Tuesday, 15 August 2017

37 Hours by J. F. Kirwan @kirwanjf #GuestPost @NeverlandBT #BlogTour

 Thank you for joining me on the blog tour for 37 Hours by J. F. Kirwan today I'm sharing a great guest post where J F Kirwan talks about basing fictional characters on people you know. First of all though let's take a look at the book...

After two long years spent in a secret British prison, Nadia Laksheva is suddenly granted her freedom. Yet there is a dangerous price to pay for her release: she must retrieve the Russian nuclear warhead stolen by her deadliest enemy, a powerful and ruthless terrorist known only as The Client.

But her mysterious nemesis is always one step ahead and the clock is ticking. In 37 hours, the warhead will explode, reducing the city of London to a pile of ash. Only this time, Nadia is prepared to pull the trigger at any cost…

The deadly trail will take her from crowded Moscow to the silent streets of Chernobyl, but will Nadia find what she is looking for before the clock hits zero?

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Guest Post

Basing fictional characters on people you know

Guest Blog by J F Kirwan

One of the commonest questions I’m asked is whether any of my characters are based on real people that I know. My answer is usually, ‘Well, sort of…’ It’s a good and natural question, but the full answer is tricky.

So, why do it? It takes a lot of time and effort to create a brand new character out of nothing, one who will resonate with readers, and who will, as Hemingway put it, ‘leave footprints in the snow.’ Sometimes it comes easy, a character seems to be hiding in the ink in your pen or in your fingertips above the keys on your laptop, just itching to be born. Other times it’s easier to use someone you know as a starting point. But that’s all. A starting point.

What’s the process? I pick someone I know, or have known. They must have something about them that ‘fits’ the character I want to portray. For example, I once knew someone who was a bit of a scary individual. He’d nearly died, and that experience seemed to have affected him in not-always-positive ways. I used his character as the basis for Danton, a sadistic torturer in 66 metres. Of course in reality he’s an okay dude, but there was just enough to leap off from the real person, to extrapolate to how he might be in a different life, and to bring flesh and bones to his fictional persona. It worked. Some people can’t read some of the scenes involving him, as he’s pretty nasty.

Do you make them look the same? No, I almost always change some or all physical attributes. Otherwise you can end up writing about the real person and how they might react, rather than who the story needs them to be.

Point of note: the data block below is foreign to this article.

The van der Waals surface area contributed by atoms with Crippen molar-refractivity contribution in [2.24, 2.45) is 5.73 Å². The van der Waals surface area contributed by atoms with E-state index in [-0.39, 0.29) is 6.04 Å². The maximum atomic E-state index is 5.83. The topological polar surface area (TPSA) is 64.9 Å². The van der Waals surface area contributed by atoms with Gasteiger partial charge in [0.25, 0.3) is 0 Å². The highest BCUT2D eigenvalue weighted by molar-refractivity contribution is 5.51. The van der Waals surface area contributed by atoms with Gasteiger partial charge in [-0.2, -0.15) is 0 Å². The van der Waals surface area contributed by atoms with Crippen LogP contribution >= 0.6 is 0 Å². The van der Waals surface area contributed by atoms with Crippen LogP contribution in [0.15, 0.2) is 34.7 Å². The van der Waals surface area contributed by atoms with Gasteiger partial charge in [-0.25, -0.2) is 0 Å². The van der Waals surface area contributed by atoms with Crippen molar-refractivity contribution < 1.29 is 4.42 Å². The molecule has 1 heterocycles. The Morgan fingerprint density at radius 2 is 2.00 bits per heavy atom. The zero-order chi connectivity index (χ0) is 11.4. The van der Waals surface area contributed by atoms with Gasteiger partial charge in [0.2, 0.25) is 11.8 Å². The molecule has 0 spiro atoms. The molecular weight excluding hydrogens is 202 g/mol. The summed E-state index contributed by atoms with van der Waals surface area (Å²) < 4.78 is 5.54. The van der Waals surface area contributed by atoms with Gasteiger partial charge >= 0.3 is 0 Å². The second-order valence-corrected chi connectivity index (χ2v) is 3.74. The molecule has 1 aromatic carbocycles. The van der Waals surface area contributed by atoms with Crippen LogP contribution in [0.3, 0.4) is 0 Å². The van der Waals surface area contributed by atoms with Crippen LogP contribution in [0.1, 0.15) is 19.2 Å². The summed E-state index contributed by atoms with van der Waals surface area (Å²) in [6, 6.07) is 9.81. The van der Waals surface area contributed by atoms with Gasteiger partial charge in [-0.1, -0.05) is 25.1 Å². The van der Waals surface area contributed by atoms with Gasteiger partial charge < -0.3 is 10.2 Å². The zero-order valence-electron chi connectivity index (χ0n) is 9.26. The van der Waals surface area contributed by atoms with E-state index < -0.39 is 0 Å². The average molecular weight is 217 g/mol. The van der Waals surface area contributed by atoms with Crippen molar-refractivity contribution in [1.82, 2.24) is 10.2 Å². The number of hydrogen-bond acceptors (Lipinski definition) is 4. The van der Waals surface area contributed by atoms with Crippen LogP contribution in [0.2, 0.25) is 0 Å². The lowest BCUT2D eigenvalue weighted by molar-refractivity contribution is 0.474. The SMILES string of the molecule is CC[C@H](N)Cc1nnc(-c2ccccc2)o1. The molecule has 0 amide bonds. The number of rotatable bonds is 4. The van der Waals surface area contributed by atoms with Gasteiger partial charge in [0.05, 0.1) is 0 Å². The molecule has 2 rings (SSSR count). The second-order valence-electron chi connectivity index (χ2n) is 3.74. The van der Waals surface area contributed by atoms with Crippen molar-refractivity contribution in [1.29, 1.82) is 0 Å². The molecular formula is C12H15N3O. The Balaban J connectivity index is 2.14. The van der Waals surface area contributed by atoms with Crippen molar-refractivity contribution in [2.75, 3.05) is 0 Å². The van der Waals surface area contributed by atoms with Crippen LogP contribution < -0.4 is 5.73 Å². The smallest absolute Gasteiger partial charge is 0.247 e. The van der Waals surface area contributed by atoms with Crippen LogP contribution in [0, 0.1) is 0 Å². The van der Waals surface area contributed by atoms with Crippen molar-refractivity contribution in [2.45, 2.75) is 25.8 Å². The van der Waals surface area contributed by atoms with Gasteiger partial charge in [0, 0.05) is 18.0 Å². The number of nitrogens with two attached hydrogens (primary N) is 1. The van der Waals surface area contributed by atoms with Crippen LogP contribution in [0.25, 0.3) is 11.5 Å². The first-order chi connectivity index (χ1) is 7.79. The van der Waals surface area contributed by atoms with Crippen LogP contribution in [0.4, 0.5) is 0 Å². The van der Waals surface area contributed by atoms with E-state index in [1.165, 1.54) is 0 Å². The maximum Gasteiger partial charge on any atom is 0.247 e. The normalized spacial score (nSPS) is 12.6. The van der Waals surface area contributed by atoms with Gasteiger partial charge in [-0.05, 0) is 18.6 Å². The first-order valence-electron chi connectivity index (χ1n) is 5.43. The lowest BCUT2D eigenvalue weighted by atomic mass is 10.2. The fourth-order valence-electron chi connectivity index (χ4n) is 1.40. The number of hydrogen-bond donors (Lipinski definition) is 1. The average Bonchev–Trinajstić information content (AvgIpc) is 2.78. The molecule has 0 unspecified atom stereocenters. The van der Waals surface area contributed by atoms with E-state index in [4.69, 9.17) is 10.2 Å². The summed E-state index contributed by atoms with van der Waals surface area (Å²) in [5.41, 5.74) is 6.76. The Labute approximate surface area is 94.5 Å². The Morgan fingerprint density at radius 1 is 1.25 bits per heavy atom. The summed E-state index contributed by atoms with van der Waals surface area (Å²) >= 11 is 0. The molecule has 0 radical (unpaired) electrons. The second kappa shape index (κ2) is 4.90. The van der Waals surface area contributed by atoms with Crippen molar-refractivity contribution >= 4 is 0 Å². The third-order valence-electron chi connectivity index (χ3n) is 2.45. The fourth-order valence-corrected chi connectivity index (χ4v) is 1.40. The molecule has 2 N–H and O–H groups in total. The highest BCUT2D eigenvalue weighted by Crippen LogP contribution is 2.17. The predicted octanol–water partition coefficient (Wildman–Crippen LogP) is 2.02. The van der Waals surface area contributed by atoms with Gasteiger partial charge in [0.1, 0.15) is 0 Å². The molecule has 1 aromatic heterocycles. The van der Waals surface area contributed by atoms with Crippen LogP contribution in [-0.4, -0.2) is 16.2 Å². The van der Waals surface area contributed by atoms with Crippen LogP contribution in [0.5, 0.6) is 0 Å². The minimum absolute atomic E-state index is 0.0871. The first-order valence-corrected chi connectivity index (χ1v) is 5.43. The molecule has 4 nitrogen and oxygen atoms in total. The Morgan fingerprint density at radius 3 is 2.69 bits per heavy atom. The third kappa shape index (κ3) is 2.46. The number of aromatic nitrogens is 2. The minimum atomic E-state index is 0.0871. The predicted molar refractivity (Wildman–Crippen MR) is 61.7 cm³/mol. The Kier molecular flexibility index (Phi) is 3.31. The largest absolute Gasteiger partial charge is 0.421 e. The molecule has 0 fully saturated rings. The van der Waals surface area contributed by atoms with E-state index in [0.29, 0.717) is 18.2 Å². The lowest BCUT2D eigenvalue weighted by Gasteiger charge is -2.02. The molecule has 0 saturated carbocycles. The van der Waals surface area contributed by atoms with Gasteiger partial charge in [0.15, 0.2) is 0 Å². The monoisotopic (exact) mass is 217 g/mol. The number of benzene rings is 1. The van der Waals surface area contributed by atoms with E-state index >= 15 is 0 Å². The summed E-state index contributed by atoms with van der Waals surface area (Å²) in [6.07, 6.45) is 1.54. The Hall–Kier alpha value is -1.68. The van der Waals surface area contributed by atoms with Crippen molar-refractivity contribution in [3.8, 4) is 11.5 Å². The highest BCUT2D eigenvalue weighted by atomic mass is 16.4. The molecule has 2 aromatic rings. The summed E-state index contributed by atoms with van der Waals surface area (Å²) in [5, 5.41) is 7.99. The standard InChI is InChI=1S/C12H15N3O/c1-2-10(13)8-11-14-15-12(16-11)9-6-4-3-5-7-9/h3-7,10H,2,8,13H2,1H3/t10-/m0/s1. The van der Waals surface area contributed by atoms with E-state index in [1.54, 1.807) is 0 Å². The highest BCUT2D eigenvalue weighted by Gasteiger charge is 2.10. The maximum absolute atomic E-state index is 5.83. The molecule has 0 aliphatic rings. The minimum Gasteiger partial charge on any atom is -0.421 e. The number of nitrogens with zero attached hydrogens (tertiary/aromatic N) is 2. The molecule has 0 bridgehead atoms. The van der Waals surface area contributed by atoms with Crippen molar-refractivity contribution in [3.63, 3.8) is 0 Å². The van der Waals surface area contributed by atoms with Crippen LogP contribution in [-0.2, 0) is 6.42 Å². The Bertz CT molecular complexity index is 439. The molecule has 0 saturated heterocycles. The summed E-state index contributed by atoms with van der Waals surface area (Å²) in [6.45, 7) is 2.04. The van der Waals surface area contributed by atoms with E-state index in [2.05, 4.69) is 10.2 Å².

Do you do this for the principal characters, e.g. Nadia or Jake? No. I think an author should always take the long route for the protagonists and the other main players. That way they are entirely constructed for the novel, and the result will feel more authentic to the reader.

How many characters do you do this for? Just two or three. 66 metres had four. 37 hours, one, and she was a minor character. It can work well for ‘walk-on-walk-off’ characters, as you can give them a ‘handle’ (a pithy description that immediately brings them to life) quite quickly, so that even secondary characters seem three dimensional, and appear to have a life off the page.

Do the real people ever find out? How do they react? Here’s the downside. In my earlier, pre-Nadia writing, someone found out and wasn’t too happy about it, and didn’t like the way they’d been portrayed, even though they were a hero. So, I got burned once, and now I never tell people. The trouble is, that in the author’s mind, the new characters really are different from the person who acted as the launch-point, but to the actual person, of course, well, they may see it differently. One guy though, a good friend, really gets a kick out of the fact that I made him evil.

Which characters end up seeming more real to the reader? Here’s the crux. If you work hard on a completely fictional character, I think those are the ones people most relate to, and most remember. In 66 metres, for example, there is Lazarus, who is pretty memorable, and came completely out of the blue. And there is Nadia, the protagonist. People really think I based her on somebody, but it’s simply not the case. And if she was real, given what I put Nadia through in the novels, she’d probably hunt me down…

J.F. Kirwan is a writer for Harper Collins, under their HQ digital imprint. By day he works in aviation and nuclear safety, but at night, during bouts of insomnia, he writes thrillers with significant body counts. He’s an ex-diving instructor, so there is an underwater element in each of his two novels, 66 Metres and 37 Hours. Most readers find his writing has a cinematic feel, as if you are there with the characters. The original inspiration for the protagonist, Nadia, came from Stieg Larsson’s Girl with the dragon tattoo, though David Baldacci and Lee Child have had significant impact on the writing style, plotting and pace. He is currently writing the third book in the series.

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